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You need to approach Total Quality Management via..
• Strategic initiatives
• Customer Focus (Internal & External)
• Obsession with Quality
• Scientific approach to decision making and problem solving
• Long term commitment
• Teamwork
• Continual process improvement
• Education and Training
• Unity of Purpose
• Employee involvement and empowerment at all levels

Implementing an effective total quality process should be seen as a long term objective for an organization, however, while the project may be long term, the benefits will start to accrue in the short term and will exponentially increase as the TQM system develops.

Looking briefly at “Strategic Initiatives” (referenced above):
An organization needs to consider the development of plans designed to give a sustainable competitive advantage. What is the organization’s Vision Statement (e.g. best in class for cost of goods sold – COGS), what is the organizational Mission Statement? Are the organization’s objectives made known to all employees? Have the details of the activities required to achieve these objectives (e.g. quality getting a higher priority than throughput, more frequent production campaigns, etc., etc..) been rolled out throughout the organization? All of the strategic initiatives require effective communication which must be cascaded from management. Has the process for ensuring an effective communication process been considered and clearly defined?

Sample TQM Page - Go to FULL DETAILS >>>

Sample TQM Page – Go to FULL DETAILS >>>



The best known TQM Tools and Techniques, to name a few are:
» The ‘5 Whys’ – asking ‘Why?’ at least five times to uncover the root cause of a problem.
» Flowcharts – A boxes and arrows method of examining activities, potentially used in brainstorming, also found in business process modelling
» Fishbone / Ishikawa Diagrams – fishbone-structured diagram for identifying cause & effect patterns, in which primary categories are generally pre-determined according to context.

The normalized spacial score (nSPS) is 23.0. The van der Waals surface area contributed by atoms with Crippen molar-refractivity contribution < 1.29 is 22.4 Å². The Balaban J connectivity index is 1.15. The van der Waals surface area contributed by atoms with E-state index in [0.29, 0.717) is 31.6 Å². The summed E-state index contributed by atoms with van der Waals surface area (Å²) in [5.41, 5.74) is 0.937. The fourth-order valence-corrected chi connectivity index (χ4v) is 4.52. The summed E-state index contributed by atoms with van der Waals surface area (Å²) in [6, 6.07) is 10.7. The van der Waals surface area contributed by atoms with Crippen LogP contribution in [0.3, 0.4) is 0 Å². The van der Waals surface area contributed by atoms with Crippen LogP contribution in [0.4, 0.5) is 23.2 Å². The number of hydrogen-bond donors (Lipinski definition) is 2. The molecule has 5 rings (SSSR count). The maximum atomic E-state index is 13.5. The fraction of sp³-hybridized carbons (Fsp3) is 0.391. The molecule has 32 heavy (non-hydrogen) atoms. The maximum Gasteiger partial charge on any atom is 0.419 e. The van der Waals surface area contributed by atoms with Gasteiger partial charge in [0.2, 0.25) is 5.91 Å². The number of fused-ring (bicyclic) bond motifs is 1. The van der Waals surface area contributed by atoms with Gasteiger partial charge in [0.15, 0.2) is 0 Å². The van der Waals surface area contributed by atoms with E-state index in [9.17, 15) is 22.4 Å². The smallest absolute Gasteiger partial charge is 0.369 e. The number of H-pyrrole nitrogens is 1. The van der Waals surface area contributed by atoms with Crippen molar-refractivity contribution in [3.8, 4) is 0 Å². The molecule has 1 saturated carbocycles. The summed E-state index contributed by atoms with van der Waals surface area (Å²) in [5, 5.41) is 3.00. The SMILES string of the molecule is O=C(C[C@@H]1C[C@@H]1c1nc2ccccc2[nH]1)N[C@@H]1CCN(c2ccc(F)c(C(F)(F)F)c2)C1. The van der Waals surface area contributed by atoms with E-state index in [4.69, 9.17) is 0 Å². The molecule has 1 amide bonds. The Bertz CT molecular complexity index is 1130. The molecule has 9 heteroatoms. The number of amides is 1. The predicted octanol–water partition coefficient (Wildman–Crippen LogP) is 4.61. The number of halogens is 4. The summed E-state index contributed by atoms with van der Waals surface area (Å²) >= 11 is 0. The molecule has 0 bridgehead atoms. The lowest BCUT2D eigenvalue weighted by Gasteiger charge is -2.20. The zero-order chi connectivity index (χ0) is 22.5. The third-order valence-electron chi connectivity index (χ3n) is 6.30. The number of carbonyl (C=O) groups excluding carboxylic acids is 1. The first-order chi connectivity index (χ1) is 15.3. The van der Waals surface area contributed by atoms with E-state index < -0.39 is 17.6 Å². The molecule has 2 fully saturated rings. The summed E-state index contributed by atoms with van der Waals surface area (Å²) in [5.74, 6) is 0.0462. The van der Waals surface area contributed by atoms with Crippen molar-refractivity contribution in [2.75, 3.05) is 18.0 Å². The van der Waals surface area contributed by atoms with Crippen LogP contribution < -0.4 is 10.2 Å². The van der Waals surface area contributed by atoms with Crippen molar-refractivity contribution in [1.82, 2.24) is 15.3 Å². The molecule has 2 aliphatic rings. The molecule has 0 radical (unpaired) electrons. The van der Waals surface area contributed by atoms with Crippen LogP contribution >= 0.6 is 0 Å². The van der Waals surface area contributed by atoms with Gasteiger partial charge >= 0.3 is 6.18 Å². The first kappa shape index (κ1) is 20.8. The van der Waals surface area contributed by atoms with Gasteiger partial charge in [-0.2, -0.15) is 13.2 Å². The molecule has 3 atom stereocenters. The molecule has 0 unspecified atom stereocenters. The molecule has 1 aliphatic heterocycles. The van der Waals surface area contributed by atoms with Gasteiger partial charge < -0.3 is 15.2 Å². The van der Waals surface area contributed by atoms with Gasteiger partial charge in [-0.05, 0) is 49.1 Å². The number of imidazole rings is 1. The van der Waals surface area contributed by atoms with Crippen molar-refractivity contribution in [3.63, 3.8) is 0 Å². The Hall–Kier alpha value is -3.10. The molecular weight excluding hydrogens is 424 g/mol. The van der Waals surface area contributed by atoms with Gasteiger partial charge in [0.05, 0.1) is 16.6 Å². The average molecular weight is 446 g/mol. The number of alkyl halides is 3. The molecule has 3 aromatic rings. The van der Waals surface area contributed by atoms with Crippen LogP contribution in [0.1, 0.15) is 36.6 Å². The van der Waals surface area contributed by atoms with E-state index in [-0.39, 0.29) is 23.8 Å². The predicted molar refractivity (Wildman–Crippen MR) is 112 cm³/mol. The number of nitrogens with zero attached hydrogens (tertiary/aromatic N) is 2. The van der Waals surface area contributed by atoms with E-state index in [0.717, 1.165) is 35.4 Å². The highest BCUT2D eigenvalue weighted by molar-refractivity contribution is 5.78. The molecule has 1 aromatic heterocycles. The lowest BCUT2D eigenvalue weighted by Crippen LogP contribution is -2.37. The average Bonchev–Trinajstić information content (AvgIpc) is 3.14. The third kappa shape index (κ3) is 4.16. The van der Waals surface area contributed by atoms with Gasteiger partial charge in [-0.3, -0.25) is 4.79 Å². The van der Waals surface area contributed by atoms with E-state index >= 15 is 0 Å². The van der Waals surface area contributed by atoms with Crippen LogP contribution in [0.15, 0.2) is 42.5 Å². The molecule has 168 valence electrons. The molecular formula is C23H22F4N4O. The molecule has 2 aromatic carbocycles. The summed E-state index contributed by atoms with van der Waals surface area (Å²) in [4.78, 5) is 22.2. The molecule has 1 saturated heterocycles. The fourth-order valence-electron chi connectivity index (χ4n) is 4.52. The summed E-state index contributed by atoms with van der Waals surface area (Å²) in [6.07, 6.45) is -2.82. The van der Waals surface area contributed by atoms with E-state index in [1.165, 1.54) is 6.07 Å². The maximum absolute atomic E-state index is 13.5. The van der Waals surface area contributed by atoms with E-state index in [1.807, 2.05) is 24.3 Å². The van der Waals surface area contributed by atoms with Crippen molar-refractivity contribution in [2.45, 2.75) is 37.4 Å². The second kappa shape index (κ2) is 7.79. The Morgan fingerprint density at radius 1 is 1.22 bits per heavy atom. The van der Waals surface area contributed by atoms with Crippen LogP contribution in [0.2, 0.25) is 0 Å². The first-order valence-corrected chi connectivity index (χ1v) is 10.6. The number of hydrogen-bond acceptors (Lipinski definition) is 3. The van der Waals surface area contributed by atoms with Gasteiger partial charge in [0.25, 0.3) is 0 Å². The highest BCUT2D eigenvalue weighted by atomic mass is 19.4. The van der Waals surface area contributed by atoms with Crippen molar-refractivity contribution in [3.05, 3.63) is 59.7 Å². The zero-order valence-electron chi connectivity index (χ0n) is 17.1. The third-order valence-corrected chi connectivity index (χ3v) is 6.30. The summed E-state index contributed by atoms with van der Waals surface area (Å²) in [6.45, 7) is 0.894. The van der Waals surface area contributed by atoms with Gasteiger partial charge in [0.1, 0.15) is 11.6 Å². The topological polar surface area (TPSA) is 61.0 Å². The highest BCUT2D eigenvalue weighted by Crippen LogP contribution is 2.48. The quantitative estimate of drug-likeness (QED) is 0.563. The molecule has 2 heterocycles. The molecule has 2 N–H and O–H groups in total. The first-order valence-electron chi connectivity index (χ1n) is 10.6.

» Run Charts – a graph which plots data / change along a timeline.
» Pareto Charts – a line and bar graph displaying cause / effect ratios, especially biggest relative cause, based on Pareto theory.
» Histograms – a bar graph displaying data in simple categories which together account for a total.
» Checklists / Check sheets – pre-formatted lists for noting incidence, frequency, etc., according to known useful criteria
» Control / Shewhart Charts – a standard pattern of performance / time for a given process, often in Run Chart format, which acts as a template to check conformance and deviation.
» Scatter Diagram / Scatter plot – a graph which plots points (typically very many individual instances) according to two variables, which produces a useful visual indication of the relationship between the two variables.
» Process improvement tools such as:

FMEA – Failure Mode Effects Analysis
PDCA – Plan Do Check Act
SIPOC Analysis
Statistical Control

» Other commonly used techniques:

• Brainstorm analysis
• Fault Tree Analysis
• Hazop Analysis

 
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Information and training presentation on Total Quality Management. Content details.